I was cleaning out my dad’s office a couple of months ago when I found a big box of old letters from his younger days. It was a goldmine. There were aerograms from his father’s visits to Sri Lanka, long accounts from his sister of her stint as a rose-picker in Israel, postcards from university friends making inside jokes… I ditched the cleaning and spent the whole evening poring over these precious bits of the past.
And it got me thinking. I had felt as envious as fascinated when reading my way through that box. Because what mementoes do I have from my life so far that could even come close to the joy, the intimacy, the concreteness of letters? WhatsApp hardly has the same romance or permanence. What will my children find in a box in my office? The long-dead charger cable for my Motorola? It’s not like Waterstones just started selling The Text Messages of Sylvia Plath in the biography section.
This isn’t just about having mementoes. Taking the time to sit down and write a few hundred words; buying paper and envelopes and stamps; walking to the post box: it showed that you really cared about someone. Sure, text messages can be nice, but they can be fired off in a few seconds while you’re waiting for the bus, sitting in a lecture or waiting for the microwave to ping. They are often mindless and secondary.
That is not to say that I want to go totally back to the ’80s tech-wise. Indeed, some of Dad’s postcards from friends say things like ‘where the hell are you?’ and ‘will be in Brighton in two months…let’s try to meet’. These issues seem of the distant past in our times of instant messaging and Find My Friends. And it is great that I can text a friend at 2, arrange to meet at 3, be ten minutes late, change the location three times and still connect fine. But it has come at the price of forward thinking, and being true to one’s word. After all, with a few taps of the thumb you can bail on pretty much anything.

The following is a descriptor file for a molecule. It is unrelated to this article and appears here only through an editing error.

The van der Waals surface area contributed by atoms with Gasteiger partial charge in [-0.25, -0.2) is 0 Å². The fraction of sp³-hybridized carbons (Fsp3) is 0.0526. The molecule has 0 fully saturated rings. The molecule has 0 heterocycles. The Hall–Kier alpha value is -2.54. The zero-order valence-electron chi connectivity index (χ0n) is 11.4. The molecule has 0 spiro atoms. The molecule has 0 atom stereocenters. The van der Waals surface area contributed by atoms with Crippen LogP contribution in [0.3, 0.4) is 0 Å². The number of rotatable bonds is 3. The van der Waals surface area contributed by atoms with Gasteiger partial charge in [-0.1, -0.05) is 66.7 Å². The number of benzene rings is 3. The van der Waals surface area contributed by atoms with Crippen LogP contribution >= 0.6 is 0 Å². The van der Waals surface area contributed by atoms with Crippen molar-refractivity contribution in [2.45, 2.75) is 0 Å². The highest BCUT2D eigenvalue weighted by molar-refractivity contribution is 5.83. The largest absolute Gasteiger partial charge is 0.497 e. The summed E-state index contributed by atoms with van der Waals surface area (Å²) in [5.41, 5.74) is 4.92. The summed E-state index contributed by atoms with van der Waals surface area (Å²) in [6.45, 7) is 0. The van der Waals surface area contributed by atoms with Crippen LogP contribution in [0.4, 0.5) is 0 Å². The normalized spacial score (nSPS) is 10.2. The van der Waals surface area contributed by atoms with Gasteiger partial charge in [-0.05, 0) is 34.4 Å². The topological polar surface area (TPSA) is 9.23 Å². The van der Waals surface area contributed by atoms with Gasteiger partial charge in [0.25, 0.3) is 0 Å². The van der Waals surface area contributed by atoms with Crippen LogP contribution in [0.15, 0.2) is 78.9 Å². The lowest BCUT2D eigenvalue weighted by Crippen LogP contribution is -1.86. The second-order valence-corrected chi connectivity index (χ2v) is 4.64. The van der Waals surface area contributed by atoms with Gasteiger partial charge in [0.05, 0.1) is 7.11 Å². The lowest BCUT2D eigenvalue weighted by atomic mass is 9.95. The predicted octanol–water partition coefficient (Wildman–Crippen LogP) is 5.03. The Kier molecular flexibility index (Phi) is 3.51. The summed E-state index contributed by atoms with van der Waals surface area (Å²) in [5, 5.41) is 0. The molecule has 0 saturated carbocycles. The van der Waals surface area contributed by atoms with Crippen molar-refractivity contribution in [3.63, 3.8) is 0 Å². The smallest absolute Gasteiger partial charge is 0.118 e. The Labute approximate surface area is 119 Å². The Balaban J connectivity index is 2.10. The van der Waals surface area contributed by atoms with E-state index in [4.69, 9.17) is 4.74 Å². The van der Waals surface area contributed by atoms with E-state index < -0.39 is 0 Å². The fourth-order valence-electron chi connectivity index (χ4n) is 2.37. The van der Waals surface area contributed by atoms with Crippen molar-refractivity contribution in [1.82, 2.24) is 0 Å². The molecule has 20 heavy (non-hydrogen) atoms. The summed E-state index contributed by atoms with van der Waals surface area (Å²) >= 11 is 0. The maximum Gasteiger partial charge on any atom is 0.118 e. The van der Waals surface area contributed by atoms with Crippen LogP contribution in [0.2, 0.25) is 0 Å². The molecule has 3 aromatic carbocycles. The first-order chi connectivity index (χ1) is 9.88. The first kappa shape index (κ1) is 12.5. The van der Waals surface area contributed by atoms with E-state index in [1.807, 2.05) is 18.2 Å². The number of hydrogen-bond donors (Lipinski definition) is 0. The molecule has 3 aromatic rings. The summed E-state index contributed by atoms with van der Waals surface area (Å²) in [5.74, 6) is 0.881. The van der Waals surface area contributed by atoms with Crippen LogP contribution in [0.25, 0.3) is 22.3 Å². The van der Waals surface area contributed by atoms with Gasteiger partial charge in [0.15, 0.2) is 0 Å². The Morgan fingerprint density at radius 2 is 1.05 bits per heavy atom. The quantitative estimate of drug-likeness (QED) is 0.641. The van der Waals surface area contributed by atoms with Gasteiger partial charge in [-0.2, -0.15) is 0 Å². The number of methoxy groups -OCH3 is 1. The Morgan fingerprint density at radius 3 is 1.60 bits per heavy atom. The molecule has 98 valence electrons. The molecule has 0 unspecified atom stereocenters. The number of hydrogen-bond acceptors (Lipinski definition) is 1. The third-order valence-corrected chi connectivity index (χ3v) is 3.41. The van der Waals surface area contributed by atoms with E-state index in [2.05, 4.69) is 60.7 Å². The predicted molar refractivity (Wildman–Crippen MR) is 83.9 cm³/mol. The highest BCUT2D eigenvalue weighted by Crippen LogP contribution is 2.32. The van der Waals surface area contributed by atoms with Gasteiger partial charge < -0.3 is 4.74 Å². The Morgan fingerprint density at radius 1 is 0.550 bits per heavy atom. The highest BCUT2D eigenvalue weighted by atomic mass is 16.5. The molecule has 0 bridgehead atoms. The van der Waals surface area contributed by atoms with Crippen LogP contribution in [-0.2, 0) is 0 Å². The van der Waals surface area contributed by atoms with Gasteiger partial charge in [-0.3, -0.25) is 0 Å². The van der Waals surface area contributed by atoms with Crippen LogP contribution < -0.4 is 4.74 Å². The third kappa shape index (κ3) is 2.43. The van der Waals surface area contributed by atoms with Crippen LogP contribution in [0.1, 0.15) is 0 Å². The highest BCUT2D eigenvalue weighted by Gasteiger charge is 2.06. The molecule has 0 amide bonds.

So I’ve decided to Make Writing Letters Great Again. Yes, I still text people and use Facebook (I’ve long since given up on Snapchat). I will still change the location of meet-ups and probably bail on some things last-minute. But most importantly, I now take time to sit down at my desk or in a café to write to my grandmother/aunt/little cousin/friend on the recycled elephant dung paper my grandfather once brought me back from Sri Lanka (he was a letter-writing master, clearly). I love it. It’s immensely therapeutic – like writing in a diary, but you can revel in the knowledge that someone will spot it on their welcome mat, sit down with it and a cup of tea and read it, and smile. And you can bet that surge of glee when you see a letter drop through the letterbox is better than any fleeting hit of dopamine from a notification on a phone screen.
I urge you: join me. Instead of dropping a quick Facebook status on your friend’s birthday, send them a handwritten card. Write to that uncle or godparent you haven’t seen in years and tell them what you’re up to and what you’re reading and what your new room looks like. It doesn’t matter how long or profound it is – some of my favourite finds from Dad’s box were scrappy bits of paper posted under his bedroom door at university that said things along the lines of ‘wake up, you fat slug’. Writing isn’t dead. Sharing your thoughts and feelings isn’t dead. Making lasting connections with loved ones isn’t dead. Join the epistolary revolution and together we can Make Writing Letters Great Again!